short circuit test: with secondary shorted, apply (lower than rated) voltage to primary to get rated primary current to flow; measure voltage and losses. 15 Transformer Example Example: A single phase, 100 MVA, 200/80 kV transformer has the following test data: open circuit: 20 amps, with 10 kW losses short circuit: 30 kV, with 500 kW losses Determine the model parameters. 16 Transformer Example, contd From the short circuit test I sc 100MVA

30 kV 500 A, Re jX e 60 200kV 500 A 2 2 Psc Re I sc 500 kW Re Psc / I sc 500,000 /(500) 2 2 , Hence X e 602 2 2 60 From the open circuit test (Vrated )2 (200) 2 (kV) 2 Rc 4M Poc

10 kW Re jX e jX m Vrated 200 kV 10,000 I oc 20 A X m 10,000 17 Residential Distribution Transformers Single phase transformers are commonly used in residential distribution systems. Most distribution systems are 4 wire, with a multi-grounded, common neutral.

18 Per Unit Calculations A key problem in analyzing power systems is the large number of transformers. It would be very difficult to continually have to refer impedances to the different sides of the transformers This problem is avoided by a normalization of all variables. This normalization is known as per unit analysis. actual quantity quantity in per unit base value of quantity 19 Per Unit Conversion Procedure, 1 1. Pick a 1 VA base for the entire system, SB

2. Pick a voltage base for each different voltage level, VB. Voltage bases are related by transformer turns ratios. Voltages are line to neutral. 3. Calculate the impedance base, ZB= (VB)2/SB 4. Calculate the current base, IB = VB/ZB 5. Convert actual values to per unit Note, per unit conversion affects magnitudes, not the angles. Also, per unit quantities no longer have 20 units (i.e., a voltage is 1.0 p.u., not 1 p.u. volts) Per Unit Solution Procedure 1. Convert to per unit (p.u.) (many problems are already in per unit) 2. Solve 3. Convert back to actual as necessary 21 Per Unit Example

Solve for the current, load voltage and load power in the circuit shown below using per unit analysis with an SB of 100 MVA, and voltage bases of 8 kV, 80 kV and 16 kV, respectively. Original Circuit 22 Per Unit Example, contd Z BLeft 82 (kV) 2 0.64 100MVA Middle ZB Z BRight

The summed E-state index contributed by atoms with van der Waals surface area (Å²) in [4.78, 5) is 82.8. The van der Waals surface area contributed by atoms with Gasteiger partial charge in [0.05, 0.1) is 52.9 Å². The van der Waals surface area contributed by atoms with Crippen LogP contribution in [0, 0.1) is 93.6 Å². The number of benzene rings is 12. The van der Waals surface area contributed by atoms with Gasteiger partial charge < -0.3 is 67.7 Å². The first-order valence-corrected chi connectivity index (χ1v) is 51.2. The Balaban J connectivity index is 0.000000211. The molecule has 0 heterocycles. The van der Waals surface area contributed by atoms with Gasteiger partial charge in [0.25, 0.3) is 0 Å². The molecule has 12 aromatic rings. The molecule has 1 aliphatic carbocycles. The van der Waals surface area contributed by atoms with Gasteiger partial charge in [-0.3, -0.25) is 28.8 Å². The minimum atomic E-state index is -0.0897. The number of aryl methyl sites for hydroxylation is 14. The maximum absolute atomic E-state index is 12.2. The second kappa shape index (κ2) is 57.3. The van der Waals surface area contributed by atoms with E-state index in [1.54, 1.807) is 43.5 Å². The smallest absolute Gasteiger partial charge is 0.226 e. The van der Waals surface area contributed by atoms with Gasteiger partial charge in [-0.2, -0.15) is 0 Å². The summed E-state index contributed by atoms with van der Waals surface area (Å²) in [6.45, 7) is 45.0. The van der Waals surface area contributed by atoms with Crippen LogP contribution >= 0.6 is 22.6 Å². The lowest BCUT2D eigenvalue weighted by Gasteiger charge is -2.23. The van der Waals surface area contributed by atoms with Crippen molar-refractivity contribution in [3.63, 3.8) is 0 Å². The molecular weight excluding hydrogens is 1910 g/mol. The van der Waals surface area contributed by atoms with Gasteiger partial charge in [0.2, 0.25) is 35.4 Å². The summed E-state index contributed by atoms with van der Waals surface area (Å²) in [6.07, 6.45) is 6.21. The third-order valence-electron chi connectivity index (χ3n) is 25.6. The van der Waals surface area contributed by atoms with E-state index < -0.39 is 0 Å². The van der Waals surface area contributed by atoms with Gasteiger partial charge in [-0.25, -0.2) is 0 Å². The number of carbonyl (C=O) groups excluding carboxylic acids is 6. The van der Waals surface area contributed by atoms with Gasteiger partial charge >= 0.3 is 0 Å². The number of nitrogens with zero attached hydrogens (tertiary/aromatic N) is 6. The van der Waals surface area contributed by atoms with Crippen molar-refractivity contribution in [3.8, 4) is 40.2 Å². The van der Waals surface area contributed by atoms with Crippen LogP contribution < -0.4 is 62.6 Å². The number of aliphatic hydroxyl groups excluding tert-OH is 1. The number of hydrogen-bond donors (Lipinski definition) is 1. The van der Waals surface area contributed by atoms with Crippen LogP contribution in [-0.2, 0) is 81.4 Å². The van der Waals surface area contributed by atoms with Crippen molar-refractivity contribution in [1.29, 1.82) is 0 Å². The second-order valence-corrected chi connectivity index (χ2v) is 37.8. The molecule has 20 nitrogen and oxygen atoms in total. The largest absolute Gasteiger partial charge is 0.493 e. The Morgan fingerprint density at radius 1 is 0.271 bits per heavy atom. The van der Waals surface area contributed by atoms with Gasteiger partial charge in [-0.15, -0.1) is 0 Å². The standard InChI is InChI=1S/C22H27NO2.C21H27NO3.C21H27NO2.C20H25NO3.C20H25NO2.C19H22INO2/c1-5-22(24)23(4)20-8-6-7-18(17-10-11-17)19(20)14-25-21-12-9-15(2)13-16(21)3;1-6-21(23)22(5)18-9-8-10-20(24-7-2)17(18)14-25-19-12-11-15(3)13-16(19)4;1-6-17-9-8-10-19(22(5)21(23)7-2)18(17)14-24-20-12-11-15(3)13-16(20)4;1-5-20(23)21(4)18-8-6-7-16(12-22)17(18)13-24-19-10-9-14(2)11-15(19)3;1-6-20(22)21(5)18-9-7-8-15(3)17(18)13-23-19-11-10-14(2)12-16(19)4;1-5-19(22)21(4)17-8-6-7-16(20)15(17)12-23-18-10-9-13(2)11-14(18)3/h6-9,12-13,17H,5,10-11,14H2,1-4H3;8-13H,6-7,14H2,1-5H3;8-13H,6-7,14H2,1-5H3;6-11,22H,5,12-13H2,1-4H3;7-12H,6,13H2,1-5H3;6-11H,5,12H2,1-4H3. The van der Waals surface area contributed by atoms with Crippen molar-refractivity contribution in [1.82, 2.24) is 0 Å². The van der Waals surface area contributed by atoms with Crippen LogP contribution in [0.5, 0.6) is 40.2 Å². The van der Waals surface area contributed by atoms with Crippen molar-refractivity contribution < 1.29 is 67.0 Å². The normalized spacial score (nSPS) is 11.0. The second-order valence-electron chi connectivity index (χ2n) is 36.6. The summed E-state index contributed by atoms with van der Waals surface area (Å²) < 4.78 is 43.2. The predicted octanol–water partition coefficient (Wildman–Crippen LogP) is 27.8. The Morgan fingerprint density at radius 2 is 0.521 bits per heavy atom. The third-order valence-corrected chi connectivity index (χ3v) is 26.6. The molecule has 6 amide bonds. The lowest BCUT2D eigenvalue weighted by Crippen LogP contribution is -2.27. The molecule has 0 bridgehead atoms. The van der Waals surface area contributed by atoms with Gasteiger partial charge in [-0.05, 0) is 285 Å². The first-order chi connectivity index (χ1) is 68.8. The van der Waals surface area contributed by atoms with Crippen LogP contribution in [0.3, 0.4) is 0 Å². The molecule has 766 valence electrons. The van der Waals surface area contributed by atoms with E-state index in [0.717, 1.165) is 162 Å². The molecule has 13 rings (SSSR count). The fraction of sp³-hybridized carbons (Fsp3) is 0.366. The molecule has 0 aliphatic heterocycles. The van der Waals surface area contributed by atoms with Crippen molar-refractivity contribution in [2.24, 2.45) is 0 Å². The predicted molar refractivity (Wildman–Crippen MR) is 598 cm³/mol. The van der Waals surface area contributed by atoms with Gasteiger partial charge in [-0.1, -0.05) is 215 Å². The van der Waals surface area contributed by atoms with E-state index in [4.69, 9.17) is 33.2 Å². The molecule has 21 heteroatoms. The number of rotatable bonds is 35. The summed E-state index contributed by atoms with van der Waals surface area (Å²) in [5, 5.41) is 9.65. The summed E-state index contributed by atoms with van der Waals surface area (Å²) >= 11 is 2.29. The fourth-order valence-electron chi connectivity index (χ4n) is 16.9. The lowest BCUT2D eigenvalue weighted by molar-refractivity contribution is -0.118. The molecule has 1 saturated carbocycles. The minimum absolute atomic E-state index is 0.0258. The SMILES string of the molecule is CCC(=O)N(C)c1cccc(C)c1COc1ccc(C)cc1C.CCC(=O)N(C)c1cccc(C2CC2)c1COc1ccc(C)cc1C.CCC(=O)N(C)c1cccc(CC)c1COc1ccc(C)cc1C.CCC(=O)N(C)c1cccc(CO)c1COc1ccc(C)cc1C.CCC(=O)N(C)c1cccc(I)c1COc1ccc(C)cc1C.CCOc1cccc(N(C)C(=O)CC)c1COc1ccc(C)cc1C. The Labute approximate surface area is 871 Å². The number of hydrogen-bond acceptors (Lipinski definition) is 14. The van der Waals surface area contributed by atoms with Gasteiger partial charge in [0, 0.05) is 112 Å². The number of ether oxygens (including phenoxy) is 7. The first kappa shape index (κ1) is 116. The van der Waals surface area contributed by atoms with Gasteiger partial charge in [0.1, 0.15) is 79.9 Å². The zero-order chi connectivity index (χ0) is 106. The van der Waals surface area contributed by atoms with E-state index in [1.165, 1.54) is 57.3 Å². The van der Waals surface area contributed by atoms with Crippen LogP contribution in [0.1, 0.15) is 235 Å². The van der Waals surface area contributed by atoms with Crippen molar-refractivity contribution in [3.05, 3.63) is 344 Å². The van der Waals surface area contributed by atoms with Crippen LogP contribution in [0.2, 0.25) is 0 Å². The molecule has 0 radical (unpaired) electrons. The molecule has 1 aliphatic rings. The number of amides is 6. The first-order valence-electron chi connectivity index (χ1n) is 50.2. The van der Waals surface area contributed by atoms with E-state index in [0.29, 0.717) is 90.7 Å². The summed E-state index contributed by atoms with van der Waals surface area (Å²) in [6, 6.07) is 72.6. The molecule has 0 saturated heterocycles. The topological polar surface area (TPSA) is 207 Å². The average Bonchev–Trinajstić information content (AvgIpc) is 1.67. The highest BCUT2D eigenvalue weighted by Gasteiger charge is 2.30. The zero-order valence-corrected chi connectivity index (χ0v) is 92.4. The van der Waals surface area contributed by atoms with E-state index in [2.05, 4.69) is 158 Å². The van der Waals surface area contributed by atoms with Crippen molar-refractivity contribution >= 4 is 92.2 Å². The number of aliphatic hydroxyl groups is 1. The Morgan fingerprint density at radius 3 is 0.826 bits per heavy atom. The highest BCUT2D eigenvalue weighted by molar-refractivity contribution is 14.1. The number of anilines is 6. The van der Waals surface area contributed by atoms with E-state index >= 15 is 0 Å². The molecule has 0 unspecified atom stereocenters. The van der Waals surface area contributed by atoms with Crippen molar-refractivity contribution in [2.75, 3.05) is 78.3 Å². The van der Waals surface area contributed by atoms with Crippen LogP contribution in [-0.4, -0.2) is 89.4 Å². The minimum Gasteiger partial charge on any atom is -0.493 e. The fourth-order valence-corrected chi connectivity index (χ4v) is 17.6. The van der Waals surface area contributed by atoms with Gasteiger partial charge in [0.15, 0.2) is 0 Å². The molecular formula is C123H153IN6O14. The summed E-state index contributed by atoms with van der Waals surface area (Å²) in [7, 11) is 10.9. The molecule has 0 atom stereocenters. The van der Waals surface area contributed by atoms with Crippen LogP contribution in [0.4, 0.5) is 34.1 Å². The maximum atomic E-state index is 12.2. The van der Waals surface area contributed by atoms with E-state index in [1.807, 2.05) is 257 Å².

802 (kV) 2 64 100MVA 162 (kV) 2 2.56 100MVA Same circuit, with values expressed in per unit. 23 Per Unit Example, contd 1.00 I 0.22 30.8 p.u. (not amps)

3.91 j 2.327 VL 1.00 0.22 30.8 p.u. 2 VL SL 0.189 p.u. Z SG 1.00 0.2230.8 30.8p.u. VL I L* 24 Per Unit Example, contd To convert back to actual values just multiply the per unit values by their per unit base V LActual 0.859 30.8 16 kV 13.7 30.8 kV S LActual 0.1890 100 MVA 18.90 MVA

SGActual 0.2230.8 100 MVA 22.030.8 MVA I BMiddle 100 MVA 1250 Amps 80 kV Actual I Middle 0.22 30.8 275 30.8 25 Three Phase Per Unit Procedure is very similar to 1 except we use a 3 VA base, and use line to line voltage bases 1. Pick a 3 VA base for the entire system, S B3 2. Pick a voltage base for each different voltage

level, VB,LL. Voltages are line to line. 3. Calculate the impedance base VB2, LL ( 3 VB , LN )2 VB2, LN Z B 3 1 1 SB 3S B SB Exactly the same impedance bases as with single phase using the corresponding single phase VA base and voltage base!26 Three Phase Per Unit, cont'd 4. Calculate the current base, IB 3 IB S B3 3 S 1B

S 1B 1 I B 3 VB , LL 3 3 VB , LN VB , LN Exactly the same current bases as with single phase! 5. Convert actual values to per unit 27 Three Phase Per Unit Example Solve for the current, load voltage and load power in the previous circuit, assuming:

a 3 power base of 300 MVA, and line to line voltage bases of 13.8 kV, 138 kV and 27.6 kV (square root of 3 larger than the 1 example voltages) the generator is Y-connected so its line to line voltage is 13.8 kV. Convert to per unit as before. Note the system is exactly the same! 28 3 Per Unit Example, cont'd 1.00 I 0.22 30.8 p.u. (not amps) 3.91 j 2.327 VL 1.00 0.22 30.8 p.u. 2

VL SL 0.189 p.u. Z SG 1.00 0.2230.8 30.8p.u. * VL I L Again, analysis is exactly the same! 29 3 Per Unit Example, cont'd Differences appear when we convert back to actual values VLActual 0.859 30.8 27.6 kV 23.8 30.8 kV SLActual 0.1890 300 MVA 56.70 MVA SGActual 0.2230.8 300 MVA 66.030.8 MVA I BMiddle

300 MVA 1250 Amps 3 138 kV Actual I Middle 0.22 30.8 Amps 275 30.8 (same current!) 30